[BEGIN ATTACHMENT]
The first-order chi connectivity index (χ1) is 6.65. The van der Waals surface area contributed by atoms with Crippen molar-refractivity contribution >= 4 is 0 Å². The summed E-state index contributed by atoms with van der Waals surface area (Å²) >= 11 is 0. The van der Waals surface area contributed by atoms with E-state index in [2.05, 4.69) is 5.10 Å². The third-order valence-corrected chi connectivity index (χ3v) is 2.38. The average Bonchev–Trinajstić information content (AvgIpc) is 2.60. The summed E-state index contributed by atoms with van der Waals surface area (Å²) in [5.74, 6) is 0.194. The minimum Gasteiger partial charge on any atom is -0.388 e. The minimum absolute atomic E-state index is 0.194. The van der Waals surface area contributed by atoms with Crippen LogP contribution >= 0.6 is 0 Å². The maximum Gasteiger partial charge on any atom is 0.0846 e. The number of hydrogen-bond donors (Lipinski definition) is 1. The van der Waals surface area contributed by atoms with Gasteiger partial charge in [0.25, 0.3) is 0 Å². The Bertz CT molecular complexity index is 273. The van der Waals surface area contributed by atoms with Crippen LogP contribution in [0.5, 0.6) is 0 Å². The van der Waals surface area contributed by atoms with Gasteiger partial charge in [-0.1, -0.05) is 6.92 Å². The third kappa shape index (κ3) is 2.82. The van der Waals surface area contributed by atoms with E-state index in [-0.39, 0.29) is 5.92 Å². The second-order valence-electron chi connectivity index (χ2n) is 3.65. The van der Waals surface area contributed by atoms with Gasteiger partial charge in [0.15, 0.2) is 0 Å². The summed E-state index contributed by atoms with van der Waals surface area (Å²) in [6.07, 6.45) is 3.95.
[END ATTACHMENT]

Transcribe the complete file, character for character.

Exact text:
The first-order chi connectivity index (χ1) is 6.65. The van der Waals surface area contributed by atoms with Crippen molar-refractivity contribution >= 4 is 0 Å². The summed E-state index contributed by atoms with van der Waals surface area (Å²) >= 11 is 0. The van der Waals surface area contributed by atoms with E-state index in [2.05, 4.69) is 5.10 Å². The third-order valence-corrected chi connectivity index (χ3v) is 2.38. The average Bonchev–Trinajstić information content (AvgIpc) is 2.60. The summed E-state index contributed by atoms with van der Waals surface area (Å²) in [5.74, 6) is 0.194. The minimum Gasteiger partial charge on any atom is -0.388 e. The minimum absolute atomic E-state index is 0.194. The van der Waals surface area contributed by atoms with Crippen LogP contribution >= 0.6 is 0 Å². The maximum Gasteiger partial charge on any atom is 0.0846 e. The number of hydrogen-bond donors (Lipinski definition) is 1. The van der Waals surface area contributed by atoms with Gasteiger partial charge in [0.25, 0.3) is 0 Å². The Bertz CT molecular complexity index is 273. The van der Waals surface area contributed by atoms with Crippen LogP contribution in [0.5, 0.6) is 0 Å². The van der Waals surface area contributed by atoms with Gasteiger partial charge in [-0.1, -0.05) is 6.92 Å². The third kappa shape index (κ3) is 2.82. The van der Waals surface area contributed by atoms with E-state index in [-0.39, 0.29) is 5.92 Å². The second-order valence-electron chi connectivity index (χ2n) is 3.65. The van der Waals surface area contributed by atoms with Gasteiger partial charge in [0.15, 0.2) is 0 Å². The summed E-state index contributed by atoms with van der Waals surface area (Å²) in [6.07, 6.45) is 3.95.